Angel Meadow in Manchester was one of the poorest and most dangerous slums in Victorian England. In the aftermath of the Industrial Revolution, this infamous rookery was populated by thieves and prostitutes, violent street fighters (scuttlers) and families on the brink of starvation. In his début book, journalist Dean Kirby guides contemporary readers through the dark, labyrinthine streets of this notorious quarter of the 19th century underworld, following in the footsteps of the great social commentators of the past.
This compelling account is evocative and powerful, with all the vile smells and sights of the time. There are colourful, and often nefarious characters, startling events and shocking glimpses into life at the very bottom of the heap in Victorian England. The book covers a wide range of themes, such as the devastating cholera epidemics, the desperate plight of Irish immigrants and the staggering crime rates. Dean Kirby brings the often-forgotten history of Angel Meadow vividly back to life, with its gin palaces, drinking dens, conmen and cracksmen, in his meticulously researched and well-written narrative.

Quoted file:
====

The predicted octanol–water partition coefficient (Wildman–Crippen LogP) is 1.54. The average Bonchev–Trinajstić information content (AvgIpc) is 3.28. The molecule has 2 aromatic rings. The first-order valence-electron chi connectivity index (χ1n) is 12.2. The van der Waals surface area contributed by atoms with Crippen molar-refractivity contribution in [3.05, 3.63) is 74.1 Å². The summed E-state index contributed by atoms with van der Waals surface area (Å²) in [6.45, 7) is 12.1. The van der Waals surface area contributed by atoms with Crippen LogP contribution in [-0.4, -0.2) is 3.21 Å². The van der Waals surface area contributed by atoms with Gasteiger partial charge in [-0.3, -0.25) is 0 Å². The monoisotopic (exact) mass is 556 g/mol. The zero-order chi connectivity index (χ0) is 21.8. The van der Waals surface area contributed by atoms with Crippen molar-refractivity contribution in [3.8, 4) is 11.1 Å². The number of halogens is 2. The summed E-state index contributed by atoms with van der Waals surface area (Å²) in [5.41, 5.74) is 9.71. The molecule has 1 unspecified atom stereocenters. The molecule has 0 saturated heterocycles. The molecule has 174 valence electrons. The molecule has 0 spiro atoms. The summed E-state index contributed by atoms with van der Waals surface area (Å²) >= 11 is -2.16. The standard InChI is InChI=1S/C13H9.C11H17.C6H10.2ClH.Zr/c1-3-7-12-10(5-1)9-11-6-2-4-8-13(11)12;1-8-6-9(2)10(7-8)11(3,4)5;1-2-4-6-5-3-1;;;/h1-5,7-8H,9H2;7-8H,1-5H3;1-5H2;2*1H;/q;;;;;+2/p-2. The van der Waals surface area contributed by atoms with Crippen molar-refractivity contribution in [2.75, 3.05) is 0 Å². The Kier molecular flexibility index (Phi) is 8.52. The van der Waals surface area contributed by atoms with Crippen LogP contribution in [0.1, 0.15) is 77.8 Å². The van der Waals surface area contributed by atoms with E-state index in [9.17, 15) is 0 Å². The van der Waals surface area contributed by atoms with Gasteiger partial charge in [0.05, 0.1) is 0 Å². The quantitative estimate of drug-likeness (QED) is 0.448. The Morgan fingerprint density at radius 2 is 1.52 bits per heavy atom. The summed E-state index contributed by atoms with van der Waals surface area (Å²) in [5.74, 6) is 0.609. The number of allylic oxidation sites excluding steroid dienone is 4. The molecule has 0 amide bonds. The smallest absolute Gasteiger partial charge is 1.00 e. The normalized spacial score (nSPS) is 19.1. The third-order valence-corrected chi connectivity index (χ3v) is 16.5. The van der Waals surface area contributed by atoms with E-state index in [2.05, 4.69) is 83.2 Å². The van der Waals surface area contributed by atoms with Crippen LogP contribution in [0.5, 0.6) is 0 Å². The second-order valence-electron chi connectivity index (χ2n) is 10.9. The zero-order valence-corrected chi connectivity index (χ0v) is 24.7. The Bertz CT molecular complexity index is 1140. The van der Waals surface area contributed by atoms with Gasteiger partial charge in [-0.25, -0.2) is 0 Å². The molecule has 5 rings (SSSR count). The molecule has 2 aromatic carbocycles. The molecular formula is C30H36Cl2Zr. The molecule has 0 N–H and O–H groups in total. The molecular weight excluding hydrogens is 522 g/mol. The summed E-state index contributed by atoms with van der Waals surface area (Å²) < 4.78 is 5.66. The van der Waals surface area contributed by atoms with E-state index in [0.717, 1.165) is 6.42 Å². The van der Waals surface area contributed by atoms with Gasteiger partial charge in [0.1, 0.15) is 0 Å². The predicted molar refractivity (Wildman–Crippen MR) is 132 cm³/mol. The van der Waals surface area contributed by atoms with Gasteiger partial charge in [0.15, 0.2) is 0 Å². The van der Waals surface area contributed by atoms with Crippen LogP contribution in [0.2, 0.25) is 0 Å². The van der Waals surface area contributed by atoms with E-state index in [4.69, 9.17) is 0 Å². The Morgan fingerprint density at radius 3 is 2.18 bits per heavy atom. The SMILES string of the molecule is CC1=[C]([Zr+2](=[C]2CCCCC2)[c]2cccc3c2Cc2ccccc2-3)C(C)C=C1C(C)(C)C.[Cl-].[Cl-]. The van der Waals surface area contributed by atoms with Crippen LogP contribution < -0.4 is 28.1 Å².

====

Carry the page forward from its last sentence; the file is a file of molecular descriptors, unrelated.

I found this book completely fascinating from beginning to end and I thoroughly enjoyed reading about my home city’s dark past, through the stories of Angel Meadow. I would highly recommend it for all but beware, it is not a journey for the faint-hearted!
Your Family History magazine:
Inspired by the discovery that his own ancestor lived in this working class quarter, Dean sets out to record the lives of many of its former residents and how they lived – many crowded into unhygienic cellars with few, if any, possessions, resorting to crime as a way of life, and with little hope of social mobility…. Read it for a fascinating insight into the everyday struggle of Manchester’s poor to survive in the slums.